As newer Ubuntu users become more accustomed to their desktop experience, occasionally they decide to try something different—like Fedora. With my previous article, I took a stern look at OpenSUSE vs. Ubuntu. So in this article, I'll explore the differences between Fedora and Ubuntu, along with examining areas where each distribution excels or fails.
One area where both Ubuntu and Fedora have done a great job is in making sure that the operating system's installation is as simple as possible. With both distributions, selecting the desired partitions and continuing with the installation is as easy as clicking "next."
Where things differ, however, is when you're selecting your ISO to download. Fedora provides you with the GNOME desktop, whereas Ubuntu relies on Unity. Both share some things, but for the most part, they're very different user experiences. Personally, I found Unity to be on par with a vanilla GNOME installation, as each provide much of the same functionality.
Another interesting comparable is that both Ubuntu and Fedora offer spins. For example, you can get Fedora with KDE or Ubuntu with KDE. Where things differ, however, is that Fedora largely embraces other desktop environments, like KDE, while Ubuntu, leaves these projects to others to manage.
Ubuntu has ample software available, thanks in part to the popularity of both the distro and the software creators supporting Debian packages. This is then expanded even further through Ubuntu's Personal Package Archives (PPAs). Sadly, Fedora really doesn't have as much to work with in this space. While it's certainly doable to locate RPM packages via RPM search engines, for the most part Fedora's package availability isn't that great when compared to Ubuntu.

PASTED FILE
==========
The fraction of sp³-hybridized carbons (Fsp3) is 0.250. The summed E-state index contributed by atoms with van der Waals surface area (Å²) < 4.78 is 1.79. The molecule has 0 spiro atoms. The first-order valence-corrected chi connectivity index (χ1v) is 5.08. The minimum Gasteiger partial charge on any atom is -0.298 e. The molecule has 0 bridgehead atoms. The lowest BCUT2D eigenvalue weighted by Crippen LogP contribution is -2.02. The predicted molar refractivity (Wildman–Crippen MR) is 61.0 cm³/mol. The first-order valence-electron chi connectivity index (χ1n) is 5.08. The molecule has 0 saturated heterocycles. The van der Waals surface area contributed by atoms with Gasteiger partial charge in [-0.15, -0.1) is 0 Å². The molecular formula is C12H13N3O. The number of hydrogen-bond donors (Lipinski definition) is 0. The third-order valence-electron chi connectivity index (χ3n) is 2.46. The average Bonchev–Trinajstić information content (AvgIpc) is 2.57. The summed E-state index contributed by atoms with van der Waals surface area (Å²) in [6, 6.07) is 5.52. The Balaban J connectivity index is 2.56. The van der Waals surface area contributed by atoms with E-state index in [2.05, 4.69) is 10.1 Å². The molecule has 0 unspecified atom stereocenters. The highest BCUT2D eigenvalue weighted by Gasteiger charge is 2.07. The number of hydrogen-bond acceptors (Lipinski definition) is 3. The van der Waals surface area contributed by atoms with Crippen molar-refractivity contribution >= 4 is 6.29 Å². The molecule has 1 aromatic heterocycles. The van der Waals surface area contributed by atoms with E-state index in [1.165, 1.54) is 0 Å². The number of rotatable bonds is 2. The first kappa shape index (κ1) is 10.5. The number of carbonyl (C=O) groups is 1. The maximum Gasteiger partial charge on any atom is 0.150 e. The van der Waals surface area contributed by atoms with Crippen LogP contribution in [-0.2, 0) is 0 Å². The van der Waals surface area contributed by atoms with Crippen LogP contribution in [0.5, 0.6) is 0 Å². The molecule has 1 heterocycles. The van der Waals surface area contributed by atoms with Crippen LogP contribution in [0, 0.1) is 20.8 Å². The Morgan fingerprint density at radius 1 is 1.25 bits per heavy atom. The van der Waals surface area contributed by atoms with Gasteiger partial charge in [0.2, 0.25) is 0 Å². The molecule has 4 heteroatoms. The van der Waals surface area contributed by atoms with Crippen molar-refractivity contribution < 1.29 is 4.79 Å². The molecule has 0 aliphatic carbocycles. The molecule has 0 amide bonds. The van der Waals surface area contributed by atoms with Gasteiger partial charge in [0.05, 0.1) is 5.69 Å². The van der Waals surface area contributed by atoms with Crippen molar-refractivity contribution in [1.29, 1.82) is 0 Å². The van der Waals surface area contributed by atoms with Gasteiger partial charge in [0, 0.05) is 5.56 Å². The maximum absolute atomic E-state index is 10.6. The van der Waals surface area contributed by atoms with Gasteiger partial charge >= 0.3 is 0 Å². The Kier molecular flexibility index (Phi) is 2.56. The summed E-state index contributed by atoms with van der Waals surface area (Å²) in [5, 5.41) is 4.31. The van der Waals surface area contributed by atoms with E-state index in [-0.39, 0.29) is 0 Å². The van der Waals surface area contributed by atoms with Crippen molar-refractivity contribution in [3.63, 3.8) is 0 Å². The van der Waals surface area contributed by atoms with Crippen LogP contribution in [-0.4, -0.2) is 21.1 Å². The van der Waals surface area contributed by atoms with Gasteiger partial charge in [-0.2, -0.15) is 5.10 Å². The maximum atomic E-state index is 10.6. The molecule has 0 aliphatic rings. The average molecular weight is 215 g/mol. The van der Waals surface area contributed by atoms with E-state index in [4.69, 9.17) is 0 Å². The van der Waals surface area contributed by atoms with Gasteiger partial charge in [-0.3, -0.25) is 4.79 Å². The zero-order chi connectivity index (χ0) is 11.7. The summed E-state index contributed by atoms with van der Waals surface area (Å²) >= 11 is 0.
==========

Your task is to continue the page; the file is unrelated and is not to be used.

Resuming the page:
Now, I should point out that Fedora users do have resources available. Great options like Koji allow Fedora app developers to host packages and share them with others. But perhaps the closest example of PPAs for Fedora users would be the Fedora People Repositories. Having access to these user repositories is helpful, but I would challenge anyone to show me how Fedora has greater software availability than Ubuntu because I just don't see it happening.
Under Ubuntu, software management is handled by dpkg, and the end user relies on the Ubuntu Software Center to install and remove software. The software center is helpful in allowing users to discover new software or even try a new game suggested on the front page. In addition, users can still rely on the terminal, while using APT if they prefer.
Fedora also allows users to install software from the terminal using yum. The closest thing Fedora offers to a Software Center, however, is called PackageKit. The idea behind PackageKit is similar to the Ubuntu Software Center in that you have a GUI tool from which software can be installed. The key differences between the two tools are as follows: First, PackageKit isn't as bloated as the Software Center. Second, PackageKit doesn't provide a featured software scroller like the Software Center does.
Perhaps one of the biggest differences between Ubuntu and Fedora is the view of software licensing on each distro. Ubuntu is designed to run whatever works. This means providing a GUI to help install proprietary drivers, plus proprietary apps/games within the software repositories (if enabled). On the other side of the coin, Fedora accepts only FOSS-based applications into its repositories. And while it's certainly doable to install proprietary drivers and so forth onto a Fedora install, it's not as easy as Ubuntu. This lack of ease is by design, however.
To expand on the topic of Fedora's approach even further, one needs only to read Fedora's "Forbidden Items" wiki page. There you'll discover that Fedora lacks immediate access to everything from Adobe Flash to TrueCrypt. At first, this may seem rather limiting. But in Fedora's defense, they do try to offer an alternative for each proprietary option lacking in the distribution.